>It's interesting to see his prices. I'm not sure if living in New
>Zealand I get a good deal on fibre or not (given that we have more
>sheep than people I would have thought that prices would be okay).
>For 20-25 micron alpaca I have to pay NZ$10 per 100grams (about US$7)
>For fine merino NZ$4.50 per 100g (US$3.20)
>Standard corriedale NZ$3.50 per 100g (US$2.50)
>That's clean, carded and dyed fibre, I can obviously get it cheaper if
>I am prepared to by in large quantities and do the prep work myself.
>Does that compare favourably with costs in other countries or should I
>consider exploring the possibility of buying off shore in future?
I think you will probably find that most commercial alpaca fiber comes
out of South American countries and will cost about the same amount no
matter where we buy it. Alpaca farming has become de rigeur lately so
there is probably a growing amount of fiber coming out of places like
South Africa but I don't think that will affect the average world
I pay about $2/oz US for superfine white alpaca, about $2.50
Australian. Fine white Merino is about $1.40/oz US, $1.80 Australian.
White Corrie is $0.85/oz US, $1.10 Australian.
An ounce is ~28g, so multiplying my per-ounce prices by four for
approximate equivalent costs:
$10 Australian for superfine alpaca 100g
$7.20 Australian for fine white Merino 100g
$4.40 Australian for white Corrie 100g
Not terribly different.
I find that I actually pay more for raw fiber than I do for processed
in most cases. Shepherds in the US who raise fiber for handspinners
are typicall working with small flocks and cannot realize economy of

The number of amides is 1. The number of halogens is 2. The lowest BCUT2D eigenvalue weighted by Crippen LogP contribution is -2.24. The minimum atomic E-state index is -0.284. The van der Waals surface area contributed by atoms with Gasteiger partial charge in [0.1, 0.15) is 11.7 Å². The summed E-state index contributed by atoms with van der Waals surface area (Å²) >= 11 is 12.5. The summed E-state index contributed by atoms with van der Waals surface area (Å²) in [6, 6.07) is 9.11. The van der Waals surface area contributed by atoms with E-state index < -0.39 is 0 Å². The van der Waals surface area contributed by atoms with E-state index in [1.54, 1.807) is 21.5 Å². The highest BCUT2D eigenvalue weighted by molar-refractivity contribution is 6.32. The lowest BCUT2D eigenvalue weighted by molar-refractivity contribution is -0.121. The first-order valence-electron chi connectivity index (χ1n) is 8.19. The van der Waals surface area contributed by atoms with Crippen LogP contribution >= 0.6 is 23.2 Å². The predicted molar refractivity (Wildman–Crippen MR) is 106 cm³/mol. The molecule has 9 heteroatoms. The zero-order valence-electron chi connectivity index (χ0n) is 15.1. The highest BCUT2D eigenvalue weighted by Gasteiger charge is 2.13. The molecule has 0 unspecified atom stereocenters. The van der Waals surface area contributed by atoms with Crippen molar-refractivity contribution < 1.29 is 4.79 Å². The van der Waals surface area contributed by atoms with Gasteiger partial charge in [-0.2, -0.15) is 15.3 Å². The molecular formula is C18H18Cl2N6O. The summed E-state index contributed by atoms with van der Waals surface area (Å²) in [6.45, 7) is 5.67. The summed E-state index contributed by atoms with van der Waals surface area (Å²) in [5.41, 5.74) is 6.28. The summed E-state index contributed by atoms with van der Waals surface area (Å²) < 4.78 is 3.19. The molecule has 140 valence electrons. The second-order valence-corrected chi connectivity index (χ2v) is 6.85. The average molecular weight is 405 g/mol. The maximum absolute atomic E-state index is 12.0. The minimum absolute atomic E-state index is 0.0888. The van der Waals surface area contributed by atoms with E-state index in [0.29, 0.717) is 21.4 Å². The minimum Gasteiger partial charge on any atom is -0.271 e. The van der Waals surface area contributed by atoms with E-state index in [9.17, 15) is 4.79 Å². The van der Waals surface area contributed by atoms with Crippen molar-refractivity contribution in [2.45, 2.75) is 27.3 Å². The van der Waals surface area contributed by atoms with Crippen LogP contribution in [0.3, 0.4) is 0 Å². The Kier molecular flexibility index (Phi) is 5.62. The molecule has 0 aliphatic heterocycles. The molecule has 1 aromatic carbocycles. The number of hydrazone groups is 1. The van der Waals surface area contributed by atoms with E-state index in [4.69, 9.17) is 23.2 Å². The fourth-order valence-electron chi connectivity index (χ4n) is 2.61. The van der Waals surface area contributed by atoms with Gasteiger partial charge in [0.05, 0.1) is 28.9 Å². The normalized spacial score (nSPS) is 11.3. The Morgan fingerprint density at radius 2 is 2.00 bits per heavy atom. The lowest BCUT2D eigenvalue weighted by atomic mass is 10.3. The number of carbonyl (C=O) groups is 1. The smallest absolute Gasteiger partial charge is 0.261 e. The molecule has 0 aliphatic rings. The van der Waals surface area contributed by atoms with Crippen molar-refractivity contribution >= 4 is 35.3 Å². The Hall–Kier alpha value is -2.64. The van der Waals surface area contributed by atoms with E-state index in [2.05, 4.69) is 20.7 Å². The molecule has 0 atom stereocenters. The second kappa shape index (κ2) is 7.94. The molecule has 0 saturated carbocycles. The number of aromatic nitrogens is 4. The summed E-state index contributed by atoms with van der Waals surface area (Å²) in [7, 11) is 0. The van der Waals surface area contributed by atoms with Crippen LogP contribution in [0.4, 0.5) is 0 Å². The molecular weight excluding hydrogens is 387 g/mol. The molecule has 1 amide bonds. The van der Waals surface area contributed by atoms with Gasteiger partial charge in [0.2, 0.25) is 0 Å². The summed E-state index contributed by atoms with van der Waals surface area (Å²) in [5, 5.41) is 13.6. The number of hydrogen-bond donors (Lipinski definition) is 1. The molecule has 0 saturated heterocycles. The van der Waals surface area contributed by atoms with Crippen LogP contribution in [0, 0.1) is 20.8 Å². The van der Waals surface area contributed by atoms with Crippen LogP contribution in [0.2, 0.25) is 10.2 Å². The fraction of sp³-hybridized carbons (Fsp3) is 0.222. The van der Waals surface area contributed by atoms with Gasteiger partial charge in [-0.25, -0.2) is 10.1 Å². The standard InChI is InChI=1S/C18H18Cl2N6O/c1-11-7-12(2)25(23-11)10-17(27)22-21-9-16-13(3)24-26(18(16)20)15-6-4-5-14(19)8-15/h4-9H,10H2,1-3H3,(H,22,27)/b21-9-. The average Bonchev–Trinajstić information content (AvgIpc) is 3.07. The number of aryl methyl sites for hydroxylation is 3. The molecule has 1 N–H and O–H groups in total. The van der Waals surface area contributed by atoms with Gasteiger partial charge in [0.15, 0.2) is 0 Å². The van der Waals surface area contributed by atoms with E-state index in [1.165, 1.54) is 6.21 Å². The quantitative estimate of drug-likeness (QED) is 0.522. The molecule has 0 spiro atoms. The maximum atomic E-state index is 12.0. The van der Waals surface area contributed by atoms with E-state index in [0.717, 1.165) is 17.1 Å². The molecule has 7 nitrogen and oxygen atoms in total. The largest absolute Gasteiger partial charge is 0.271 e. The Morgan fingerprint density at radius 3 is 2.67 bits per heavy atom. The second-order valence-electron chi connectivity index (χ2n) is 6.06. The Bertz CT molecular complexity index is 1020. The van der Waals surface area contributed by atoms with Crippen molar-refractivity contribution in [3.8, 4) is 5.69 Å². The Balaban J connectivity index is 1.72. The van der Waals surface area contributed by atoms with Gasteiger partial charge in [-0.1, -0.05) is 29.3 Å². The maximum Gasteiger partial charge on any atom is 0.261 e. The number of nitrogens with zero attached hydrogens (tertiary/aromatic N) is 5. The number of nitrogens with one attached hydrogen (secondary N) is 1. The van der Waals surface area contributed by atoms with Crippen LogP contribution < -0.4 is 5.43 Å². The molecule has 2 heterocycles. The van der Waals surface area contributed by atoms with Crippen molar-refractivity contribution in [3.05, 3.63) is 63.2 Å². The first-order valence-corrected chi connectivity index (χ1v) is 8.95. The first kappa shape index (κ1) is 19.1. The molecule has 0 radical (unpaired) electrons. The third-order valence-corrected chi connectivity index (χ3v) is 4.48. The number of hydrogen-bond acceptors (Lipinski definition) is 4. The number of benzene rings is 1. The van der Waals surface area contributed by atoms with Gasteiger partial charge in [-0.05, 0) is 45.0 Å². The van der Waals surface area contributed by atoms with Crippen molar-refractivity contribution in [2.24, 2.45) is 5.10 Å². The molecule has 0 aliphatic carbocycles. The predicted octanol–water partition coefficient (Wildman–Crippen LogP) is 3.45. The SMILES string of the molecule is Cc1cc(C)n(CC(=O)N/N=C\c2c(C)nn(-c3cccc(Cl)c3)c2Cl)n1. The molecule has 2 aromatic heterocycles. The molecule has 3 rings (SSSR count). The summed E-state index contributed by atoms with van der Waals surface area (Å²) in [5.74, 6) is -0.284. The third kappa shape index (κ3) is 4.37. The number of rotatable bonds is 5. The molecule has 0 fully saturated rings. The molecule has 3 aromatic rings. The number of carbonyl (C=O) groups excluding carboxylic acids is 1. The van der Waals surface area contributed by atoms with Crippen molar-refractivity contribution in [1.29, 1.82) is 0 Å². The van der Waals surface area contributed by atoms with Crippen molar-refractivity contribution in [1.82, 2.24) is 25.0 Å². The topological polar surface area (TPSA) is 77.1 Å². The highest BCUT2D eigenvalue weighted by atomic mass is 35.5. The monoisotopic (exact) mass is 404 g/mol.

scale in their operations. They charge accordingly! A Romney ewe
fleece, covered during hay season, professionally shorn and skirted,
can run as much as $25 PER POUND and will usually be sold as a whole
Having owned a sheep and boarded him out (initially in exchange for
labor on the farm, later for the cost of his consumables after I had
an accident and couldn't do the heavy work anymore) I understand where
these prices come from. Annual upkeep on my sheep was about $200 for
feed and hay.
If I send the fleece out for processing (likely, I'm getting lazy)
I'll likely pay about $6/lb for processing (scouring, picking, carding
up as roving or pulling as tops), plus shipping from the shepherd to
the processor and from the processor to me.
I tend to buy fiber locally when possible. I've learned who the good
shepherds are within about a half day's drive, and I'll buy several
fleeces at once. When I have 6-8 fleeces stockpiled I stuff them into
a bag and send them off for processing, then I have more spinning
fiber than I know what to do with for the next several years :D When
I do this I end up paying an average of about $14/lb for purchasing,
round-trip shipping and processing.
And of course, if I do the processing myself I can calculate the cost
of my hot water, my detergent, my time, the wear and tear on my
carding equipment, etc etc etc. I figure that each of my two handspun
sweaters have an equivalent value of about $1500 when I factor in
fiber production cost, fiber cost, shearing, processing, spinning and